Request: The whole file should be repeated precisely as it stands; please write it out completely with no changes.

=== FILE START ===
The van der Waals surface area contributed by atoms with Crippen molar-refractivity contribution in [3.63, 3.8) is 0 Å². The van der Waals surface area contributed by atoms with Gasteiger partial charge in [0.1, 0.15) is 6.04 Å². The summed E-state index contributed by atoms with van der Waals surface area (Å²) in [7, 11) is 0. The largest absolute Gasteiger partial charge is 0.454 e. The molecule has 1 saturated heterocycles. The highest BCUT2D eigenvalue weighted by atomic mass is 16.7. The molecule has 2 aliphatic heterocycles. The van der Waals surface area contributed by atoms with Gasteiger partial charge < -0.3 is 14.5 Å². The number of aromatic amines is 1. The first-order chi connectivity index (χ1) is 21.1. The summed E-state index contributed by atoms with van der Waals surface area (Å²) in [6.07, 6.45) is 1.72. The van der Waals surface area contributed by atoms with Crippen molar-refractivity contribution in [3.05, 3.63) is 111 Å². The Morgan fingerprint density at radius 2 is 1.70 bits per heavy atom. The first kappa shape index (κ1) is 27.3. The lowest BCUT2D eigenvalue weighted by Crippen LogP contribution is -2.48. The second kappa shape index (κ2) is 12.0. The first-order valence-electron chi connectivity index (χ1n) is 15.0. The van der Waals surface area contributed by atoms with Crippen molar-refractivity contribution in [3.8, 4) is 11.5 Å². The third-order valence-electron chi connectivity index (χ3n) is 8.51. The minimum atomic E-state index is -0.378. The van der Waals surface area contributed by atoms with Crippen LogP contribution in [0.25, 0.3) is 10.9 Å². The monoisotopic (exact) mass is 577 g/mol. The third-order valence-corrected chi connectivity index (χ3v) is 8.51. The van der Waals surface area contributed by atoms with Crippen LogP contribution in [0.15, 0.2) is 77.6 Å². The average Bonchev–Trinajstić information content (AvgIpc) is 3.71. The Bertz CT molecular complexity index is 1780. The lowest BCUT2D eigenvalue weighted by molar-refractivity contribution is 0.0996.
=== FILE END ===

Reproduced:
The van der Waals surface area contributed by atoms with Crippen molar-refractivity contribution in [3.63, 3.8) is 0 Å². The van der Waals surface area contributed by atoms with Gasteiger partial charge in [0.1, 0.15) is 6.04 Å². The summed E-state index contributed by atoms with van der Waals surface area (Å²) in [7, 11) is 0. The largest absolute Gasteiger partial charge is 0.454 e. The molecule has 1 saturated heterocycles. The highest BCUT2D eigenvalue weighted by atomic mass is 16.7. The molecule has 2 aliphatic heterocycles. The van der Waals surface area contributed by atoms with Gasteiger partial charge < -0.3 is 14.5 Å². The number of aromatic amines is 1. The first-order chi connectivity index (χ1) is 21.1. The summed E-state index contributed by atoms with van der Waals surface area (Å²) in [6.07, 6.45) is 1.72. The van der Waals surface area contributed by atoms with Crippen molar-refractivity contribution in [3.05, 3.63) is 111 Å². The Morgan fingerprint density at radius 2 is 1.70 bits per heavy atom. The first kappa shape index (κ1) is 27.3. The lowest BCUT2D eigenvalue weighted by Crippen LogP contribution is -2.48. The second kappa shape index (κ2) is 12.0. The first-order valence-electron chi connectivity index (χ1n) is 15.0. The van der Waals surface area contributed by atoms with Crippen molar-refractivity contribution in [3.8, 4) is 11.5 Å². The third-order valence-electron chi connectivity index (χ3n) is 8.51. The minimum atomic E-state index is -0.378. The van der Waals surface area contributed by atoms with Crippen LogP contribution in [0.25, 0.3) is 10.9 Å². The monoisotopic (exact) mass is 577 g/mol. The third-order valence-corrected chi connectivity index (χ3v) is 8.51. The van der Waals surface area contributed by atoms with Crippen LogP contribution in [0.15, 0.2) is 77.6 Å². The average Bonchev–Trinajstić information content (AvgIpc) is 3.71. The Bertz CT molecular complexity index is 1780. The lowest BCUT2D eigenvalue weighted by molar-refractivity contribution is 0.0996.